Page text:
Names in Ultimate Quest

Because Ultimate Quest is a game with Twitter connections — and a game where you can create many different types of object — I thought it might be a good place to revisit the idea of puzzles of aesthetics. Puzzles of aesthetics try to tap into the player’s creative intuitions about what goes well together, but when you’re asking the player to invent new things, it’s kind of a pity to lose their inventions in the silence of a single-player game.

So UQ lets players build new objects according to certain rules, then rename their creations by tweeting what the new name should be — which means that browsing #UltimateQuest gives a pretty good view of what people felt moved to change, and how. Here are a few of my favorites:

There's the subtle(ish)

There’s the subtle(ish)

and the not so subtle

and the not so subtle

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Ultimate Quest

UltimateQuest

You’ve been kidnapped, confused, and trapped in a factory to do labor far beneath your true level. The friends you once knew think you’re dead, if they think about you at all. But you’re equipped with NV-level nanomite implants, meaning that you can disassemble and reassemble the world around you in surprising ways. It’s up to you to escape, confront the people who put you away, and complete the world-changing project you had begun.

Ultimate Quest is a new IF game — written by me, gorgeously illustrated by Silvio Aebischer — that opens today and runs in five episodes through the 22nd, as part of a new product launch by NVIDIA. The first players to complete the game will win actual prizes. If you’re reading this blog, you probably have a head start on the competition: this is classic parser IF with plenty of puzzles and exploration.

Note that this is a game with Twitter connections: you will need an account to sign in, and to tweet during play.

Blood & Laurels in The New York Times

Originally posted on Versu:

Blood & Laurels is covered in the July 7 edition of The New York Times (page C1 in the print edition):

What Blood & Laurels offers is one of those quintessential video game moments, a first glimpse at something on the horizon.

The coverage is part of a larger article about developments in IF, which also mentions the growth of Twine, work by Porpentine, Christine Love, and Cara Ellison, and other text-based apps such as Device 6 and A Dark Room.

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Heroes Rise on Steam

Choice of Games has brought their Heroes Rise series to Steam, making it the first all-text game distributed that way. (Steam also carries a few other things I would consider interactive fiction, such as Depression Quest, and IF’s relative Sunless Sea. But those games are somewhat more visual.)

CoG would like to bring more text games to Steam in the future, but the possibility of that will depend on sales, so they can use some support from Steam-using IF fans.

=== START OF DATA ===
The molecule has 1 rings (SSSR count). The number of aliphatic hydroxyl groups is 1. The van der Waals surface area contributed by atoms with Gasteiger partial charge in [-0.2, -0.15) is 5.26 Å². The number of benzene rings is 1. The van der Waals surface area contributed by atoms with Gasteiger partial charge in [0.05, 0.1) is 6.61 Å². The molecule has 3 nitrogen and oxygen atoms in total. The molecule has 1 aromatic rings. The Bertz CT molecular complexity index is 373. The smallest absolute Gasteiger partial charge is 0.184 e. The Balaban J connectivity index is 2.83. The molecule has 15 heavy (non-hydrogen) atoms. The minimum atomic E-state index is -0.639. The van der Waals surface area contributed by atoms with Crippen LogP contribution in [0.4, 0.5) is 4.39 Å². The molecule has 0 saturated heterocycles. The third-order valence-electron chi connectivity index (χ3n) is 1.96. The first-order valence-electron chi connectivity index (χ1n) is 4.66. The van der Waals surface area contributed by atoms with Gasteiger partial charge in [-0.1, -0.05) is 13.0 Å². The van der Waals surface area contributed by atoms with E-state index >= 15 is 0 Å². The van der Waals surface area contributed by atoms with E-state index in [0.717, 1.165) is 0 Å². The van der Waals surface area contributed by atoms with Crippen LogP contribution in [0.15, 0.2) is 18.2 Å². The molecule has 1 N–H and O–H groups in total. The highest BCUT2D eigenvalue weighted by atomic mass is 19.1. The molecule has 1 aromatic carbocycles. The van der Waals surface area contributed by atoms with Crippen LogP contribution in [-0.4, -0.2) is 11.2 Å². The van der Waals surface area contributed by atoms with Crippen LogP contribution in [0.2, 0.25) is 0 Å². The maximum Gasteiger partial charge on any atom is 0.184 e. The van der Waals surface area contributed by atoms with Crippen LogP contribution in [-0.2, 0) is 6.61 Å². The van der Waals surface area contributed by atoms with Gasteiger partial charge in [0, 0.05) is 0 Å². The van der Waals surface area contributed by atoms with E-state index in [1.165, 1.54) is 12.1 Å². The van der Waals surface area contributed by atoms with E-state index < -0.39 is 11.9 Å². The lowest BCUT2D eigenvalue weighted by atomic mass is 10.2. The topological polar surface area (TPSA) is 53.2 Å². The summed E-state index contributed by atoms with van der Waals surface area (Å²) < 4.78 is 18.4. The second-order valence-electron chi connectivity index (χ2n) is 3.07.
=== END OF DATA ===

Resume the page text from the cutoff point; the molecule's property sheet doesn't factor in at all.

Latest Discussion Transcript

I’ve now posted last night’s transcript from the IF Discussion Club, this time on interactive nonfiction. It was a sparser session than some have been (people are busy on sunny summer afternoons!), but touched on a few different problems, including the question of how much “nonfiction” can be applied to anything interactive.

The proposed topic for next time, July 12, is testing. For perhaps obvious reasons, this doesn’t come with a reading list of games, but we’ll be interested to talk about testing methodologies and the various challenges that come with different forms of IF.

That said, if you want something provocative to read on the topic, may I recommend Mattie Brice on the Death of the Player?

Play- and player-centric design are usually interchangeable terms, but I’d like to make a stronger distinction between them. My main quibble with player-centric design is the fetishized iterative process, where you take a prototype and get players to playtest it. Sometimes, this is useful; if it’s very important to you that someone feels a certain way or does a certain thing, playtesting is a method to achieve that. When I made Mainichi, I released it without any playtesting and iteration. Because players have a tendency to want agency and a positive trajectory, their input would have been useless to me. As well, the game was made for a friend to understand something. I couldn’t playtest the game with them and then ‘release’ it after. It would be like asking your crush to read and edit the love note you want to pass to them one day. With games that use personal experience as a main part of their design, player input through playtesting washes out their voice. If your game leaves out traditional qualities and emphasizes voice, then player-centric design is a useless paradigm for you.

So perhaps it’s also worth talking about what testing does to a game — squeezes, squishes, alters, in ways that might be good or bad.

Blood & Laurels now in the App Store

Emily Short:

As promised: Blood & Laurels is now live in the App Store.

Originally posted on Versu:

Cults. Conspiracies. Poison. Stabbing. Blackmail. Seduction. Prophecies and rumors. Divine wrath — or possibly just bad weather.

Our new Versu game, Blood & Laurels, is now live in the App Store for iPad.

With more than 10 times as much authored text as you are likely to see in a single playthrough, Blood & Laurels adapts strongly to what you choose to do, and what you choose to explore. Scheme, romance, murder, or choose your own ideals and stick to them. It’s up to you.

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